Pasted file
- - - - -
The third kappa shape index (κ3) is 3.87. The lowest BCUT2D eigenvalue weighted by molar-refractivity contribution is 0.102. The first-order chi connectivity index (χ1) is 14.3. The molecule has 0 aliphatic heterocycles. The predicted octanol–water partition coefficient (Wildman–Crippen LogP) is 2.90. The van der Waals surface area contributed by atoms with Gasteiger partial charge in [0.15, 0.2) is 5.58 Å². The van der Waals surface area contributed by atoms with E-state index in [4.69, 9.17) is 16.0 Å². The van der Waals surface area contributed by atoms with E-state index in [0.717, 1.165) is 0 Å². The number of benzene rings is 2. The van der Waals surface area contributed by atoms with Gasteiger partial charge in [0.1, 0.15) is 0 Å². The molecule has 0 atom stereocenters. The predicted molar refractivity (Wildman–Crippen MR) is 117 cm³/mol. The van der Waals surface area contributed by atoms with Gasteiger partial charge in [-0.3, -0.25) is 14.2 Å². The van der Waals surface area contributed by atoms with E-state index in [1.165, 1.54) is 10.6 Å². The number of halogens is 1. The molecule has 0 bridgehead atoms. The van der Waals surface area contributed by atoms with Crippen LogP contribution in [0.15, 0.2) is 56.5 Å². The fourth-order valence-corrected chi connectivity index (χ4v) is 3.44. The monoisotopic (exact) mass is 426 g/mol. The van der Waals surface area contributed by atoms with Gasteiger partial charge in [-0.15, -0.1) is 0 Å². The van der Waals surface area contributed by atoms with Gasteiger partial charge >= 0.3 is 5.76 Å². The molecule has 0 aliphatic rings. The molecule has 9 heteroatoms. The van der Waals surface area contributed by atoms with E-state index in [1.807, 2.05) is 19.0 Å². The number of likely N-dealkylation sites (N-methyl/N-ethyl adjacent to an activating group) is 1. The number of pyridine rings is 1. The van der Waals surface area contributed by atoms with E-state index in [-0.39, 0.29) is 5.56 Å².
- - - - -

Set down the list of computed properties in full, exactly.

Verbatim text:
The third kappa shape index (κ3) is 3.87. The lowest BCUT2D eigenvalue weighted by molar-refractivity contribution is 0.102. The first-order chi connectivity index (χ1) is 14.3. The molecule has 0 aliphatic heterocycles. The predicted octanol–water partition coefficient (Wildman–Crippen LogP) is 2.90. The van der Waals surface area contributed by atoms with Gasteiger partial charge in [0.15, 0.2) is 5.58 Å². The van der Waals surface area contributed by atoms with E-state index in [4.69, 9.17) is 16.0 Å². The van der Waals surface area contributed by atoms with E-state index in [0.717, 1.165) is 0 Å². The number of benzene rings is 2. The van der Waals surface area contributed by atoms with Gasteiger partial charge in [0.1, 0.15) is 0 Å². The molecule has 0 atom stereocenters. The predicted molar refractivity (Wildman–Crippen MR) is 117 cm³/mol. The van der Waals surface area contributed by atoms with Gasteiger partial charge in [-0.3, -0.25) is 14.2 Å². The van der Waals surface area contributed by atoms with E-state index in [1.165, 1.54) is 10.6 Å². The number of halogens is 1. The molecule has 0 bridgehead atoms. The van der Waals surface area contributed by atoms with Crippen LogP contribution in [0.15, 0.2) is 56.5 Å². The fourth-order valence-corrected chi connectivity index (χ4v) is 3.44. The monoisotopic (exact) mass is 426 g/mol. The van der Waals surface area contributed by atoms with Gasteiger partial charge in [-0.15, -0.1) is 0 Å². The van der Waals surface area contributed by atoms with Gasteiger partial charge >= 0.3 is 5.76 Å². The molecule has 0 aliphatic rings. The molecule has 9 heteroatoms. The van der Waals surface area contributed by atoms with E-state index in [1.807, 2.05) is 19.0 Å². The number of likely N-dealkylation sites (N-methyl/N-ethyl adjacent to an activating group) is 1. The number of pyridine rings is 1. The van der Waals surface area contributed by atoms with E-state index in [-0.39, 0.29) is 5.56 Å².